Thai Tom Yum

“If you’ve lost your appetite today, I think I have it!”

I meant appetite for delicious food, prepared with lots of love and attention. I love how greeks say “food is love”. I think this could be applicable to so many nations or individual people, who actually think what they eat and appreciate the new as well as already familiar tastes and textures.

Just before Christmas, I finished my 2016 with a trip to Asia. Visited Singapore and Thailand. Met up with some friends living in Singapore. When they asked me what I wanted to see or do, I told them I just wanted to taste the food! And truth be told, I hadn’t really seen much, but was absolutely amazed by the markets, hosting hundreds of food stalls, almost every single one of them cooking and offering some kind of specialty. Singaporean cuisine is as ethnically diverse as its peoples – a blend of Malay, Indonesian, Chinese, Indian and Western influences. Oh, and it was so good! It set the tone for the rest of my trip. I will devote a separate post to some of the Singaporean dishes.

This time it’s about Thai. And Tom Yum in particular. When getting ready for this trip, one of my aspirations was to try Tom Yum in different places in order to taste and capture the real thing! There is something about this soup that I love so much! The mixture of very specific spices, acidity, saltiness, spiciness. I am really fond of the scent of lemongrass and lime. Those two in combination with chilli, shrimp and other goodies – truly heavenly delicious!

It isn’t very easy to find all of the ingredients. I brought the spices from Thailand. However it is possible to find tom yum paste in some specialty stores. If you have the patience, I’m sure you can master finding all of the original ingredients. Besides the complexity or I’d say number of ingredients, the soup is truly easy and fast to make.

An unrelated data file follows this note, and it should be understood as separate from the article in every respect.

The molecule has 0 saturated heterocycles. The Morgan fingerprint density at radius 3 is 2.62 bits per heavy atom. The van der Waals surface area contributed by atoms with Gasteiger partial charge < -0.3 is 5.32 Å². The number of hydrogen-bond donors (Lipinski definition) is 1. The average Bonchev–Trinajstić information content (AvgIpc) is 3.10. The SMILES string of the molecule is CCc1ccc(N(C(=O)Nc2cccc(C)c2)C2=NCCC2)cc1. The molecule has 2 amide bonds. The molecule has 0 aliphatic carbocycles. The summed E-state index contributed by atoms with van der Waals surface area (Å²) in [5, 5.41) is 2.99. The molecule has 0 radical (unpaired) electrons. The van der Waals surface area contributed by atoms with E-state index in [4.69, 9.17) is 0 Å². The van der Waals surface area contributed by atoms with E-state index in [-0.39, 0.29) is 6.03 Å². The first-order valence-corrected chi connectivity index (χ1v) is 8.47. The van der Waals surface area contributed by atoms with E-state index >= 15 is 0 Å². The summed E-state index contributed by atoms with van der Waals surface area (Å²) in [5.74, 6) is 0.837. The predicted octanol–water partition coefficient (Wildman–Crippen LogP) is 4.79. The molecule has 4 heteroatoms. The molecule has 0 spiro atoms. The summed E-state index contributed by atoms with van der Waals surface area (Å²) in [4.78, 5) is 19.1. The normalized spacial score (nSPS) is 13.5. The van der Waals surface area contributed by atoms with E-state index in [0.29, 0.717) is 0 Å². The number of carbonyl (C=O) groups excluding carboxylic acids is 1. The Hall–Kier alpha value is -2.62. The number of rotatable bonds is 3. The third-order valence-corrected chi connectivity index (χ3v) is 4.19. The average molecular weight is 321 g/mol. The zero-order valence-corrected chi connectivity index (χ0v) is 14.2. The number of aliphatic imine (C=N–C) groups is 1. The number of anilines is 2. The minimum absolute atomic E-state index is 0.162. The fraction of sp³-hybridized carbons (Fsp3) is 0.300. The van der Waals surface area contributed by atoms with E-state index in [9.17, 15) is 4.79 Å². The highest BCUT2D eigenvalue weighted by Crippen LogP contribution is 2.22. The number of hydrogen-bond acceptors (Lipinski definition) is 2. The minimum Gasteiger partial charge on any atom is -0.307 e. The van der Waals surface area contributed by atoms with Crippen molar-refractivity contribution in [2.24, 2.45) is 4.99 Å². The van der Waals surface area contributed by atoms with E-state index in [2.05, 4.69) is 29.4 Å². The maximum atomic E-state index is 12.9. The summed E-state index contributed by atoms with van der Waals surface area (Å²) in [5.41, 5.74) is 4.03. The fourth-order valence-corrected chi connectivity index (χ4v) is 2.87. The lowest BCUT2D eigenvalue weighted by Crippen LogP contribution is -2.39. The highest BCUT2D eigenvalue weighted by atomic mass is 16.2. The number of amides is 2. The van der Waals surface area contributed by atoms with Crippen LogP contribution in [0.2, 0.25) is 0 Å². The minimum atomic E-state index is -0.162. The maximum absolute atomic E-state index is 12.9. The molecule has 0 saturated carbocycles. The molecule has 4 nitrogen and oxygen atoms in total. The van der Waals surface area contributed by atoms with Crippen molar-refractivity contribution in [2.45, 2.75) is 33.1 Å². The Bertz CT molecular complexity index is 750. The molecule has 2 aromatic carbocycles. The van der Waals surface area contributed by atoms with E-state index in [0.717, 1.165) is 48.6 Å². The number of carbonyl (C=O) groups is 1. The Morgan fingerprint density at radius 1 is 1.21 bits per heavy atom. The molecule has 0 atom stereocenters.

Ingredients:

  • 1,5-2 litres stock (I used vegetable stock)
  • 3 kaffir lime leaves
  • 2 stems lemongrass
  • 1-2 chillies
  • 1 tablespoon galangal
  • 4-5 garlic cloves
  • 2 tablespoons soy sauce
  • 2 tablespoons fish sauce
  •  1 lime – freshly squeezed juice
  • 500 g shrimp without shells
  • 2 handfuls of mushrooms – preferably shiitake
  • A handful of fresh coriander
  • 250-300 g cherry tomatoes
  • 1 can coconut milk

If you have difficulty finding some of the ingredients, they may be replaced with some other options: substitute kaffir lime leaves with lime zest, lemongrass with lemon slices, galangal with ginger (it does derive from the same family of plants). One substitute I used here versus the more authentic version – mushrooms. Unfortunately couldn’t get my hands on any shiitake today.

Bring stock to boil. Add kaffir lime leaves and lemongrass (cut the stem into several pieces), let it boil for a few minutes. Reduce the heat to medium.

 

Add chopped garlic, pieces of galangal (or ginger). Depending on your tolerance and preference for spiciness, chop 1 or 2 chillies. Throw in the mushrooms. Pressing lime down, roll it on the cutting board to get the juices flowing, cut in half and squeeze those juices. Pour in the soy and fish sauces. Give it another 3-4 minutes.

Add shrimp and cherry tomatoes. It will take just a few minutes until shrimp turns pink. Don’t overcook it – it will get too hard and chewy. Once shrimp is almost done, pour in the coconut milk and bring to simmer. Et voila! The tom yum is ready to be served. For the soup to be perfect for your taste, it has to have the right balance of acidity, saltiness and spiciness. Taste and add whatever you are missing – be it lime juice, soy or fish sauce.

Top with fresh coriander leaves, serve and enjoy!

 

Bon appetit!

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